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The answer to this question could be trivial !

Definition:

According to the wikipedia page:

A perfect elimination ordering in a graph is an ordering of the vertices of the graph such that, for each vertex $v$, $v$ and the neighbors of $v$ that occur after $v$ in the order form a clique.

I'm not sure if I understand completely the definition .

Question?

Could somebody explain a little bit the definition, or give some example to illustrate the idea ? ( I have not understand the following sentence "that occur after $v$ in the order")

Any idea will be useful!

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1 Answer 1

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The sentence is a little difficult to unpack, but the idea is that:

  1. The vertices in the graph have an ordering (or 'labels').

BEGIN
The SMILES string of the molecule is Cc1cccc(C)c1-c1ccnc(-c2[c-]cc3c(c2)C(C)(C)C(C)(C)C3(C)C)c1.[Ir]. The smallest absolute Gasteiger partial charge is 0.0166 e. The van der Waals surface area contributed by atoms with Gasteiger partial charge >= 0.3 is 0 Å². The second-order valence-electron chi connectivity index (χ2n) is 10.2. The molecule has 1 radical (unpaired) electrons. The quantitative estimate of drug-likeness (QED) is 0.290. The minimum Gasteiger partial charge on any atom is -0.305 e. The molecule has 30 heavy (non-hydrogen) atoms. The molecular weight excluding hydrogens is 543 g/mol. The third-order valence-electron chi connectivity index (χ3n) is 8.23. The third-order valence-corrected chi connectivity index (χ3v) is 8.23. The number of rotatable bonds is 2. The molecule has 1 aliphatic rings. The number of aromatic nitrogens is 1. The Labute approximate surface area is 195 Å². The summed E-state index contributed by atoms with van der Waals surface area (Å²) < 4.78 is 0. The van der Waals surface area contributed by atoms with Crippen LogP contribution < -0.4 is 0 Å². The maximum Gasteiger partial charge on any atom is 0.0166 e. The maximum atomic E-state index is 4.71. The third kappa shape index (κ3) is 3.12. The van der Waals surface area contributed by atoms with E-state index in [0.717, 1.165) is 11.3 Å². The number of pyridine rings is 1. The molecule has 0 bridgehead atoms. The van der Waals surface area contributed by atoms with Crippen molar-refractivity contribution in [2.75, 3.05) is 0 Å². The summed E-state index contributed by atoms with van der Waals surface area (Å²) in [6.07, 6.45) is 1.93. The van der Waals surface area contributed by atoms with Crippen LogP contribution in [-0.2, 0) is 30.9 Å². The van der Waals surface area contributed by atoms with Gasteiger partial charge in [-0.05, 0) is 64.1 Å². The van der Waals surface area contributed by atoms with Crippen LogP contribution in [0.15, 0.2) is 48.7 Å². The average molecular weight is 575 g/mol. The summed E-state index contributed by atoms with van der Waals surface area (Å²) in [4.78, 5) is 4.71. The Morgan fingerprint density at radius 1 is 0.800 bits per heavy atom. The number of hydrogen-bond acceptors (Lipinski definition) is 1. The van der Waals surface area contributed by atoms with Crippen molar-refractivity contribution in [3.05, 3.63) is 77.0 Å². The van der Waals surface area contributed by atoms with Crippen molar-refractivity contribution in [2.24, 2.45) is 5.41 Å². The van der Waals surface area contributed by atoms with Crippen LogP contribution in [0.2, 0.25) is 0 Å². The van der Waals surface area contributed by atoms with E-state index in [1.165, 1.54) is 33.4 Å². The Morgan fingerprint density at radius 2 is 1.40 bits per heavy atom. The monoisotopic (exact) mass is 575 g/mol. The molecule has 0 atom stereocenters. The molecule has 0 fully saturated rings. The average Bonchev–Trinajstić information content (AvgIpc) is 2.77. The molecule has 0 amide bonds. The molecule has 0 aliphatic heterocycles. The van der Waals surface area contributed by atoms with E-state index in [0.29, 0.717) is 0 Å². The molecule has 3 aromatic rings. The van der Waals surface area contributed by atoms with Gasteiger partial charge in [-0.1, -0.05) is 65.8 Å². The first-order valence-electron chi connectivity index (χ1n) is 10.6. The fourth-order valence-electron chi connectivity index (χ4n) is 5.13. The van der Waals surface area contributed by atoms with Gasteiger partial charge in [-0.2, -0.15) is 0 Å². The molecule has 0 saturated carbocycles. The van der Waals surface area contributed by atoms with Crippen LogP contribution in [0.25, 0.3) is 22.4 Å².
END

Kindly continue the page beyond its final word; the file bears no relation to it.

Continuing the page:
2. For each vertex ($v_i$), take the set (S) consisting of {$v_i$} $\cup N_j(v)$ where $Nj$ is the neighbours of v with position in the ordering > i
  3. S is a clique

There is an algorithm for creating such an ordering called the maximum cardinality search, which is nice and simple. I found it here but I'm sure it's described in various places.

There are also a couple of examples in this question:

https://cs.stackexchange.com/questions/10438/what-is-the-maximum-number-of-shortest-paths-between-any-pair-of-vertices-in-a-c

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